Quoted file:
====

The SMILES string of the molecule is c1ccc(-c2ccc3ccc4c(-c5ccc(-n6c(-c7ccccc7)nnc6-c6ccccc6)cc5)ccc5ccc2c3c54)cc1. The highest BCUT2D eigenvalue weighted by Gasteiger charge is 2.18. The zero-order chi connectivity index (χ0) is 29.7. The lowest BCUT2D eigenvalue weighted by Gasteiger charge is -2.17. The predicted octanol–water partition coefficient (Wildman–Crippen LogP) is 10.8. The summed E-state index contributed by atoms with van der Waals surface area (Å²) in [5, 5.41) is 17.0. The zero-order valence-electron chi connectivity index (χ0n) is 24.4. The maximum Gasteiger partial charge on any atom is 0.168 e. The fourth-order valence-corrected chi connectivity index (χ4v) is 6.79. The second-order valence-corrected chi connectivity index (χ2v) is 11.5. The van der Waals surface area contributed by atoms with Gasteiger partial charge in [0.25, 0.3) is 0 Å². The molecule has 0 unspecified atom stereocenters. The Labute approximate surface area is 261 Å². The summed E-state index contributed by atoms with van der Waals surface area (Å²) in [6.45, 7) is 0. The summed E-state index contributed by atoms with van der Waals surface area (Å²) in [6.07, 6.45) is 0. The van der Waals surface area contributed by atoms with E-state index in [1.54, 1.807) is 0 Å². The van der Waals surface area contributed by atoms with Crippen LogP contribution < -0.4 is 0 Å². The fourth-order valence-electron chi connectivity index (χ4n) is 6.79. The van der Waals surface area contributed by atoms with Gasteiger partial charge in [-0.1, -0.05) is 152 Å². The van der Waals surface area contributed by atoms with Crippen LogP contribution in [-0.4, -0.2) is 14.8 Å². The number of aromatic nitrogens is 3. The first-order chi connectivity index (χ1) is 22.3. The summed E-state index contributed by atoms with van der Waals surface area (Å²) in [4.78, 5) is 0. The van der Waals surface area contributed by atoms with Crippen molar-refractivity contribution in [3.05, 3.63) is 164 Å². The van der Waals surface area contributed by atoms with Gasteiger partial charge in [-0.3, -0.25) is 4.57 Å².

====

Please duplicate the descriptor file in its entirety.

The SMILES string of the molecule is c1ccc(-c2ccc3ccc4c(-c5ccc(-n6c(-c7ccccc7)nnc6-c6ccccc6)cc5)ccc5ccc2c3c54)cc1. The highest BCUT2D eigenvalue weighted by Gasteiger charge is 2.18. The zero-order chi connectivity index (χ0) is 29.7. The lowest BCUT2D eigenvalue weighted by Gasteiger charge is -2.17. The predicted octanol–water partition coefficient (Wildman–Crippen LogP) is 10.8. The summed E-state index contributed by atoms with van der Waals surface area (Å²) in [5, 5.41) is 17.0. The zero-order valence-electron chi connectivity index (χ0n) is 24.4. The maximum Gasteiger partial charge on any atom is 0.168 e. The fourth-order valence-corrected chi connectivity index (χ4v) is 6.79. The second-order valence-corrected chi connectivity index (χ2v) is 11.5. The van der Waals surface area contributed by atoms with Gasteiger partial charge in [0.25, 0.3) is 0 Å². The molecule has 0 unspecified atom stereocenters. The Labute approximate surface area is 261 Å². The summed E-state index contributed by atoms with van der Waals surface area (Å²) in [6.45, 7) is 0. The summed E-state index contributed by atoms with van der Waals surface area (Å²) in [6.07, 6.45) is 0. The van der Waals surface area contributed by atoms with E-state index in [1.54, 1.807) is 0 Å². The van der Waals surface area contributed by atoms with Crippen LogP contribution < -0.4 is 0 Å². The fourth-order valence-electron chi connectivity index (χ4n) is 6.79. The van der Waals surface area contributed by atoms with Gasteiger partial charge in [-0.1, -0.05) is 152 Å². The van der Waals surface area contributed by atoms with Crippen LogP contribution in [-0.4, -0.2) is 14.8 Å². The number of aromatic nitrogens is 3. The first-order chi connectivity index (χ1) is 22.3. The summed E-state index contributed by atoms with van der Waals surface area (Å²) in [4.78, 5) is 0. The van der Waals surface area contributed by atoms with Crippen molar-refractivity contribution in [3.05, 3.63) is 164 Å². The van der Waals surface area contributed by atoms with Gasteiger partial charge in [-0.3, -0.25) is 4.57 Å².